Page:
HELM bore the name of 1875 Naval Academy graduate and Navy Cross recipient James Meredith Helm (1855-1927). Commissioned in 1937, the destroyer was underway, leaving Pearl Harbor on December 7, 1941, when the Japanese attacked. Buell describes the attack and relates the problems experienced due to its unexpectedness, including a crewmember having to cut the locks on the magazine to get the ammunition from storage to the guns.
After Pearl Harbor, the
HELM joined Task Group 44 of the carrier
SARATOGA and began patrol and escort duty in the South Pacific near Australia, New Zealand, and the Solomon Islands, where it spent most of the remainder of the war. In January 1942 the
HELM was assigned a special mission to rescue Department of the Interior personnel from Howland and Baker islands. Buell describes this rescue, which included being attacked by Japanese aircraft. Buell also relates the involvement of the
HELM in the Battle of Savo Island (Aug. 7-8, 1942), rescuing survivors from the USS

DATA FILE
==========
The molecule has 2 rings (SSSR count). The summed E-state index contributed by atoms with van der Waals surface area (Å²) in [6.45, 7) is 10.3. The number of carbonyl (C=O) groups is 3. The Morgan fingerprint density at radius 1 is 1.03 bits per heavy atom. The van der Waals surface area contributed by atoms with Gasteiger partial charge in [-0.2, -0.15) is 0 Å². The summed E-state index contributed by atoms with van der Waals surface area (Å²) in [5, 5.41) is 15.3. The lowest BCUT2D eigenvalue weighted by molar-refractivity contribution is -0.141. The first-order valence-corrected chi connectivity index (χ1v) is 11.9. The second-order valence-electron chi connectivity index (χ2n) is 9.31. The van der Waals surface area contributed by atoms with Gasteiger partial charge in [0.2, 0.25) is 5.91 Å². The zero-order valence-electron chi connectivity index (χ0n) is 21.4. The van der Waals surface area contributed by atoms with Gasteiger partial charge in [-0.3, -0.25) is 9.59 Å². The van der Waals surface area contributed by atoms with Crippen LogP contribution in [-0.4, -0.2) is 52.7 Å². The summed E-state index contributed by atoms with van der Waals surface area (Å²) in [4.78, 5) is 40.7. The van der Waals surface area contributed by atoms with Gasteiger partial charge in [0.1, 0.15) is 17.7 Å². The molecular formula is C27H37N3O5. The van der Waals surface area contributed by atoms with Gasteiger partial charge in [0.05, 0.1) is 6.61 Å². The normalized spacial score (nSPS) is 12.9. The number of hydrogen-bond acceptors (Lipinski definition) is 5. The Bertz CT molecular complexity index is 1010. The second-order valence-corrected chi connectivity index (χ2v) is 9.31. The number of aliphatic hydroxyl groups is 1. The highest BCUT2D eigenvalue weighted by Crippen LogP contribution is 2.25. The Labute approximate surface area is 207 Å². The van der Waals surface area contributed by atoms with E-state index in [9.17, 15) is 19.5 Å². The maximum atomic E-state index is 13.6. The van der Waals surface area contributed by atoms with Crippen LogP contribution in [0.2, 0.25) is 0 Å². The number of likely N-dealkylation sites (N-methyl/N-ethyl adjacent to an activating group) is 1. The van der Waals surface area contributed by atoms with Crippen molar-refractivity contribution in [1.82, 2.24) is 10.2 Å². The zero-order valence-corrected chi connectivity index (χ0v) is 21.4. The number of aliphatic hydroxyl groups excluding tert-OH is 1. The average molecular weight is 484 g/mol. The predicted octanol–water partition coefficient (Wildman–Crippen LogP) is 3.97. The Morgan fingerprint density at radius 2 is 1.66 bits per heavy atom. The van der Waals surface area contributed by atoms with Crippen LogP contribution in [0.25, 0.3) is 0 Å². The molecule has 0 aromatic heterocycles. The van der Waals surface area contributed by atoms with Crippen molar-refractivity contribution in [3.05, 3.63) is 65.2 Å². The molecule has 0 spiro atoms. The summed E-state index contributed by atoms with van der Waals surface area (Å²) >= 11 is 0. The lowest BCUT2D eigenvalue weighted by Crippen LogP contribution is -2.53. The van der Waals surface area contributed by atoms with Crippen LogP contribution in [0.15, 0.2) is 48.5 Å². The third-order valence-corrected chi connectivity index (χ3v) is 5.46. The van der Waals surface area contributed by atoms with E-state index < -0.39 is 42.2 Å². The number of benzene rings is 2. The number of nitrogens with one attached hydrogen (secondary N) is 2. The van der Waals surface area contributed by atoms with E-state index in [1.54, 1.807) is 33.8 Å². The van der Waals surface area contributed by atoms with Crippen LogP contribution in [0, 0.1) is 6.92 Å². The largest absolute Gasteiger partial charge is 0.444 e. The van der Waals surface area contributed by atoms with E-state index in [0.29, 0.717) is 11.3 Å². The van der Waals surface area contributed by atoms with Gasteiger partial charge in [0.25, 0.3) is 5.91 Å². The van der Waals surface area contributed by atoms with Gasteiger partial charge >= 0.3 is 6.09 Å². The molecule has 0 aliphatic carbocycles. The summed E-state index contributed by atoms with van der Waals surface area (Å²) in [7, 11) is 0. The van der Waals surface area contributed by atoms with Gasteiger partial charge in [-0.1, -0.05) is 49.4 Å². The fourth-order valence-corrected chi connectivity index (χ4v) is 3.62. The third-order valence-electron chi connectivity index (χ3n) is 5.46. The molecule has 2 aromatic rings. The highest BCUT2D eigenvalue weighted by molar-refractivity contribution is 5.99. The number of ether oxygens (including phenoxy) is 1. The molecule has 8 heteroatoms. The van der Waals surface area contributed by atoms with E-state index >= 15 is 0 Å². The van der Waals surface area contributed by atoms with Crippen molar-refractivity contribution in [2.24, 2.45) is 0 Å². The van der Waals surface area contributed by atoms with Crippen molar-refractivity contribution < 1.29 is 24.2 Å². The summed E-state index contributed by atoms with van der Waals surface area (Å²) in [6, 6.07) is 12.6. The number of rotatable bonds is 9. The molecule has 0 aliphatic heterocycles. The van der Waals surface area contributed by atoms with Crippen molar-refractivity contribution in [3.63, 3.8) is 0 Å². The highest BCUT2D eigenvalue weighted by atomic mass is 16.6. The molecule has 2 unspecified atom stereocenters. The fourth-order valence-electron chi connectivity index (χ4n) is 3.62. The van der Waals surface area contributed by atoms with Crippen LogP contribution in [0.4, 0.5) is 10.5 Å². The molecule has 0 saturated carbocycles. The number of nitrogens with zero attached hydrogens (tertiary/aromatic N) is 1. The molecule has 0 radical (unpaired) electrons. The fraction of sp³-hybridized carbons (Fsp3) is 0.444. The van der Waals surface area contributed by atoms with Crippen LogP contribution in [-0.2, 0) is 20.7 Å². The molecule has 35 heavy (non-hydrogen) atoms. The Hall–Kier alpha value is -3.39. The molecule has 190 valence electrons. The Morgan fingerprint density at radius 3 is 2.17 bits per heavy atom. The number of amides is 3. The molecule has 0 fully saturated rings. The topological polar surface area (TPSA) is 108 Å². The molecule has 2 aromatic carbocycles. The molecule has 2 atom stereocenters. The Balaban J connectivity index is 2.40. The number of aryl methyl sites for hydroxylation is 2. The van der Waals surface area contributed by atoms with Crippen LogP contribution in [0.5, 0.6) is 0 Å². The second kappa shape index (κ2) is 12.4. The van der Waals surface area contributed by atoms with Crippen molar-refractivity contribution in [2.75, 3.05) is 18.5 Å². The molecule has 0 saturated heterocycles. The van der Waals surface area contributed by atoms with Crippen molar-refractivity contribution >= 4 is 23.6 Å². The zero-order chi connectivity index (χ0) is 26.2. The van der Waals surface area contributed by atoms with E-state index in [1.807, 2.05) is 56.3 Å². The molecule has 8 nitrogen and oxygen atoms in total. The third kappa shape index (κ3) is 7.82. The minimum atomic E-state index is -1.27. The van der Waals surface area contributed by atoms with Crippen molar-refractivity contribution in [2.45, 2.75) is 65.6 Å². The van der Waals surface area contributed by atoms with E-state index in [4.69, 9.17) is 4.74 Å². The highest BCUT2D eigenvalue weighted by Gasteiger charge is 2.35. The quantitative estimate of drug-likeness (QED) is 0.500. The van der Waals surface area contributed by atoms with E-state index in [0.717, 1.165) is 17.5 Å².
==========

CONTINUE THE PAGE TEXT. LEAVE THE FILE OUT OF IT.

CHICAGO (Aug. 7, 1942), the resupplying of AvGas to Henderson Field at Guadalcanal (Sept. 1942), and a visit in 1943 by Mrs. Eleanor Roosevelt to the
HELM while it was anchored at Mackay, Australia.
As a member of the Task Force 58, Task Group 58.1, beginning in June 1944, the
HELM participated in the rescue (1944) of several downed aviators during the preparation for and invasion of the Marianas, and in the bombardment of Iwo Jima (Oct. 1944). In Buell's anecdotes concerning these topics, he also describes the
HELM's collision with the USS
CONNER on June 9, 1944, and also notes that for each downed aviator rescued from the sea, the
HELM would receive twenty gallons of ice cream.
Different accounts relate information on decoding a message (1942) and the Royal Navy's cryptographic use of the Bible (1943); creating a CIC (Combat Information Center) on the
HELM (1943); Captain William Braun's creative methods in acquiring SG radar for the
HELM (1943); a training exercise with a squadron of B-26s (1943); fishing behind the Great Barrier Reef and catching a shark (1943); searching for a passage through the Sunken Barrier Reef (1943); and the capture of Japanese aviators, one of whom was a Princeton graduate (1944). Other anecdotes mention the effect of the weather on operations and the problems of insuring a variety of food and of requisitioning (1943) toilet articles.